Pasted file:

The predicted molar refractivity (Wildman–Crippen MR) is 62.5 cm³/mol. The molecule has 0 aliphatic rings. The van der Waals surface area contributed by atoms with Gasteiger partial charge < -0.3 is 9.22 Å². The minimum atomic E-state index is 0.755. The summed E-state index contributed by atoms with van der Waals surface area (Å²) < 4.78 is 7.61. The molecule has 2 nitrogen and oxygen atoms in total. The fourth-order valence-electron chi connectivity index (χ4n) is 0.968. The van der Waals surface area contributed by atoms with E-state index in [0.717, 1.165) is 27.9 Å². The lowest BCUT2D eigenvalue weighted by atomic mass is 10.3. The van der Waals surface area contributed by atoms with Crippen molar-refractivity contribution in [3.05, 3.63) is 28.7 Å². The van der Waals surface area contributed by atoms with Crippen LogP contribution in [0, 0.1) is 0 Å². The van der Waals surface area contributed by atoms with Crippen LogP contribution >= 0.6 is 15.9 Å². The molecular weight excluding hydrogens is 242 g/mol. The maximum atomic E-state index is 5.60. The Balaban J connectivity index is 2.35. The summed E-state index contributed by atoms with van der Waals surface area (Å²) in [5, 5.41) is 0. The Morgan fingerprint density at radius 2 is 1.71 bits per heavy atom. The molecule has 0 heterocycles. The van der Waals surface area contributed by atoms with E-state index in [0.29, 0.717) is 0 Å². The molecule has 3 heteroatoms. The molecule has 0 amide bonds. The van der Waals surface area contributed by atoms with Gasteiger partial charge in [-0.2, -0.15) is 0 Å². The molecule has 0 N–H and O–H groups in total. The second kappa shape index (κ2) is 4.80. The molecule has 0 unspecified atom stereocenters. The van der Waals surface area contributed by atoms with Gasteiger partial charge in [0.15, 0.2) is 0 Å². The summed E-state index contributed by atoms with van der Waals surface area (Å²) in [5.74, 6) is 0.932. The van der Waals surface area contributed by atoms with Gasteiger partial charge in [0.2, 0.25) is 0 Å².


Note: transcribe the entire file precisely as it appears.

The predicted molar refractivity (Wildman–Crippen MR) is 62.5 cm³/mol. The molecule has 0 aliphatic rings. The van der Waals surface area contributed by atoms with Gasteiger partial charge < -0.3 is 9.22 Å². The minimum atomic E-state index is 0.755. The summed E-state index contributed by atoms with van der Waals surface area (Å²) < 4.78 is 7.61. The molecule has 2 nitrogen and oxygen atoms in total. The fourth-order valence-electron chi connectivity index (χ4n) is 0.968. The van der Waals surface area contributed by atoms with E-state index in [0.717, 1.165) is 27.9 Å². The lowest BCUT2D eigenvalue weighted by atomic mass is 10.3. The van der Waals surface area contributed by atoms with Crippen molar-refractivity contribution in [3.05, 3.63) is 28.7 Å². The van der Waals surface area contributed by atoms with Crippen LogP contribution in [0, 0.1) is 0 Å². The van der Waals surface area contributed by atoms with Crippen LogP contribution >= 0.6 is 15.9 Å². The molecular weight excluding hydrogens is 242 g/mol. The maximum atomic E-state index is 5.60. The Balaban J connectivity index is 2.35. The summed E-state index contributed by atoms with van der Waals surface area (Å²) in [5, 5.41) is 0. The Morgan fingerprint density at radius 2 is 1.71 bits per heavy atom. The molecule has 0 heterocycles. The van der Waals surface area contributed by atoms with E-state index in [0.29, 0.717) is 0 Å². The molecule has 3 heteroatoms. The molecule has 0 amide bonds. The van der Waals surface area contributed by atoms with Gasteiger partial charge in [-0.2, -0.15) is 0 Å². The molecule has 0 N–H and O–H groups in total. The second kappa shape index (κ2) is 4.80. The molecule has 0 unspecified atom stereocenters. The van der Waals surface area contributed by atoms with Gasteiger partial charge in [0.15, 0.2) is 0 Å². The summed E-state index contributed by atoms with van der Waals surface area (Å²) in [5.74, 6) is 0.932. The van der Waals surface area contributed by atoms with Gasteiger partial charge in [0.2, 0.25) is 0 Å².